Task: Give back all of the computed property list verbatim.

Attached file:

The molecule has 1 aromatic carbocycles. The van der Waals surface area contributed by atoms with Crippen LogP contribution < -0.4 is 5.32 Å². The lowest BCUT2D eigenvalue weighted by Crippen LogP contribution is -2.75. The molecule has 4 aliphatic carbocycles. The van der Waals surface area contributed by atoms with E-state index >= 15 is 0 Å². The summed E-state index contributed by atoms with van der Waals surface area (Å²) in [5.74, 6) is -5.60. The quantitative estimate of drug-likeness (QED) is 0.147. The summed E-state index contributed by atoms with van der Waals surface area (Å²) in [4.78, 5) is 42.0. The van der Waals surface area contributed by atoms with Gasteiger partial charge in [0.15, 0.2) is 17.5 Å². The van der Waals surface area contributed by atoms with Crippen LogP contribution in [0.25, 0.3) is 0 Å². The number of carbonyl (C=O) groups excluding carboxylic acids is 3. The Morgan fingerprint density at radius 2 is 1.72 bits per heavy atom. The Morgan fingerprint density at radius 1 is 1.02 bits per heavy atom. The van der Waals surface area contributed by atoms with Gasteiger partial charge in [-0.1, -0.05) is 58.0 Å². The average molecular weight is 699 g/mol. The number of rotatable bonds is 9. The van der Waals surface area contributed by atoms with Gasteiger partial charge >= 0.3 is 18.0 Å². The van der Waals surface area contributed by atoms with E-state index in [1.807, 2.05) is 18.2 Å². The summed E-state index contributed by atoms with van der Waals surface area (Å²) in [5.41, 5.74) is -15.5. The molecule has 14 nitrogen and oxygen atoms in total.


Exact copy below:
The molecule has 1 aromatic carbocycles. The van der Waals surface area contributed by atoms with Crippen LogP contribution < -0.4 is 5.32 Å². The lowest BCUT2D eigenvalue weighted by Crippen LogP contribution is -2.75. The molecule has 4 aliphatic carbocycles. The van der Waals surface area contributed by atoms with E-state index >= 15 is 0 Å². The summed E-state index contributed by atoms with van der Waals surface area (Å²) in [5.74, 6) is -5.60. The quantitative estimate of drug-likeness (QED) is 0.147. The summed E-state index contributed by atoms with van der Waals surface area (Å²) in [4.78, 5) is 42.0. The van der Waals surface area contributed by atoms with Gasteiger partial charge in [0.15, 0.2) is 17.5 Å². The van der Waals surface area contributed by atoms with Crippen LogP contribution in [0.25, 0.3) is 0 Å². The number of carbonyl (C=O) groups excluding carboxylic acids is 3. The Morgan fingerprint density at radius 2 is 1.72 bits per heavy atom. The Morgan fingerprint density at radius 1 is 1.02 bits per heavy atom. The van der Waals surface area contributed by atoms with Gasteiger partial charge in [-0.1, -0.05) is 58.0 Å². The average molecular weight is 699 g/mol. The number of rotatable bonds is 9. The van der Waals surface area contributed by atoms with Gasteiger partial charge >= 0.3 is 18.0 Å². The van der Waals surface area contributed by atoms with E-state index in [1.807, 2.05) is 18.2 Å². The summed E-state index contributed by atoms with van der Waals surface area (Å²) in [5.41, 5.74) is -15.5. The molecule has 14 nitrogen and oxygen atoms in total.